Summer Justice Film Series

This month we have the opportunity to partner with some friends and neighbors here in Santa Barbara to present several justice-oriented films and discussions. On Saturday, August 4 and Saturday, August 11, the Barbareno Chumash Council and Tribal Eye Productions are showing two short films exploring the impact of the mission system on indigenous communities and discussing how we heal from historical trauma. Each film will be followed by a community conversation. On Friday, August 17, we are partnering with The Fund for Santa Barbara to screen the 1954 blacklisted film, “Salt of the Earth,” with local leader Dick Flacks presenting. As we look toward the justice work that is ahead of us, taking time to understand our history is important. If we hope to build a better future, we must also understand where we’ve been! I hope you can join me for these film nights this summer, and renew your spirit with some good community and good conversation. These events are open to the public, so bring a friend!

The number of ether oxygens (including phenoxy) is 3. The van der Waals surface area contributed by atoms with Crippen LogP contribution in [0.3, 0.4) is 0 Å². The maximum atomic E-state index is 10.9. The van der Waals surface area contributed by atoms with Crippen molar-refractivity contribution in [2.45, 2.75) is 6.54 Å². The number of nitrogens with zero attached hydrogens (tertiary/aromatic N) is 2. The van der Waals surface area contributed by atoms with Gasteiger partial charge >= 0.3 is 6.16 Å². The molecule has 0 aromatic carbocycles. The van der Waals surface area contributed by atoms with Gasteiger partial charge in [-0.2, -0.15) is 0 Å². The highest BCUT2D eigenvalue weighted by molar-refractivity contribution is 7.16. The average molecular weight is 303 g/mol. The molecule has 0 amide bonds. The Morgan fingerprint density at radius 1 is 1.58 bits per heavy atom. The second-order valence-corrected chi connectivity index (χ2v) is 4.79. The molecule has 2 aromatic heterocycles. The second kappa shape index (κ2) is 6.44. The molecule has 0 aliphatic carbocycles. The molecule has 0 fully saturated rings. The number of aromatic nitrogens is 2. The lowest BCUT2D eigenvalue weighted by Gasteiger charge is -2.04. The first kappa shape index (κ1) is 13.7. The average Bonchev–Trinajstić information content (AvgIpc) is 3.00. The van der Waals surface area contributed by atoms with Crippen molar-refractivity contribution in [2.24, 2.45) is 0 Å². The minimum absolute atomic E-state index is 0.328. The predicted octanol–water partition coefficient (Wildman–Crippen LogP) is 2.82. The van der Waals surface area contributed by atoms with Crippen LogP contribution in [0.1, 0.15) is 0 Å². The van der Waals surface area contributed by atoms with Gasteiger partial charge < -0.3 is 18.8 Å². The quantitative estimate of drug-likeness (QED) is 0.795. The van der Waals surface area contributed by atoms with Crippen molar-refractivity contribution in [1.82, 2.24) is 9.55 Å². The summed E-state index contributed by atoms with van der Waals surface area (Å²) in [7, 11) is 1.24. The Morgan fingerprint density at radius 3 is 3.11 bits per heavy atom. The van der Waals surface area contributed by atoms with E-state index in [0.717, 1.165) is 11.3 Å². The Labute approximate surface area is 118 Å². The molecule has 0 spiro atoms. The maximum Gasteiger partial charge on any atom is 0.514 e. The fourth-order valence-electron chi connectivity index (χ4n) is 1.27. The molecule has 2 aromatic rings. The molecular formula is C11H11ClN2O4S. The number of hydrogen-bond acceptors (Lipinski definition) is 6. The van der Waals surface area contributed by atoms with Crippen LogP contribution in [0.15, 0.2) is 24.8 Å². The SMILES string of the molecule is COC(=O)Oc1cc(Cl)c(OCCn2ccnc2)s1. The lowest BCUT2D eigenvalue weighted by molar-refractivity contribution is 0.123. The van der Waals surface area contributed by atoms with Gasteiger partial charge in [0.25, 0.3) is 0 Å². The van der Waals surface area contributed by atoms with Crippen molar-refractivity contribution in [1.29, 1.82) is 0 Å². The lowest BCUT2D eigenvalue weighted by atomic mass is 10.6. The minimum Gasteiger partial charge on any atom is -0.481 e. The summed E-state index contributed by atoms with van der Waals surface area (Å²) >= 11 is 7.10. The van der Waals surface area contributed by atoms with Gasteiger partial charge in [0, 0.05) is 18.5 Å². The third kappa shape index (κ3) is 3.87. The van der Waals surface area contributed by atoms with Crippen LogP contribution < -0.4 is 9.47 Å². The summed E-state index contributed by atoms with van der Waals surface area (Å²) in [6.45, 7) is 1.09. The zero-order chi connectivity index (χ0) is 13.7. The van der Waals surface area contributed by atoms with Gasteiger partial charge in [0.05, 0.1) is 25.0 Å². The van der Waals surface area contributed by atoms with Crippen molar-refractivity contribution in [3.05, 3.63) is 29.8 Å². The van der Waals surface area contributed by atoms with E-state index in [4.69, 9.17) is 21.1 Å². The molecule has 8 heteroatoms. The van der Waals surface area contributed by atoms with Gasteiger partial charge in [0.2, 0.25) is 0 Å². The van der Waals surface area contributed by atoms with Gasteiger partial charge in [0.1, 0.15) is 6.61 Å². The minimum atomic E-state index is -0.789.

Saturday, August 4 at 7:00 pm

“Telling the Truth about California Missions”

Saturday, August 11 at 7:00 pm

“Tears of our Ancestors: Healing from Historical Trauma”

Presented by the Barbareno Chumash Council and Tribal Eye Productions

“These films peel back the layers of California history to reveal the truly destructive and lasting impact the Spanish mission era, the Mexican rancho period, the gold rush and early statehood had on the lives, languages and cultures of the state’s indigenous peoples.”

—Barbareno Chumash Council Chairman Marcus Lopez

Each film will be followed by a panel and discussion.

Friday, August 17 at 6:30 pm

“Salt of the Earth”

Presented by The Fund for Santa Barbara

This highly acclaimed film is about the labor struggle of Mexican-American mine workers in New Mexico in the 1950s in their efforts to protest unsafe work conditions and unequal wages. Not only was the film itself blacklisted, but most of the cast were among the blacklisted victims of the McCarthy-era anti-communist hysteria. The film’s message of resistance is more relevant than ever, particularly in this period of our nation’s current political crisis. Join professor Dick Flacks for a remarkable opportunity to see this landmark film!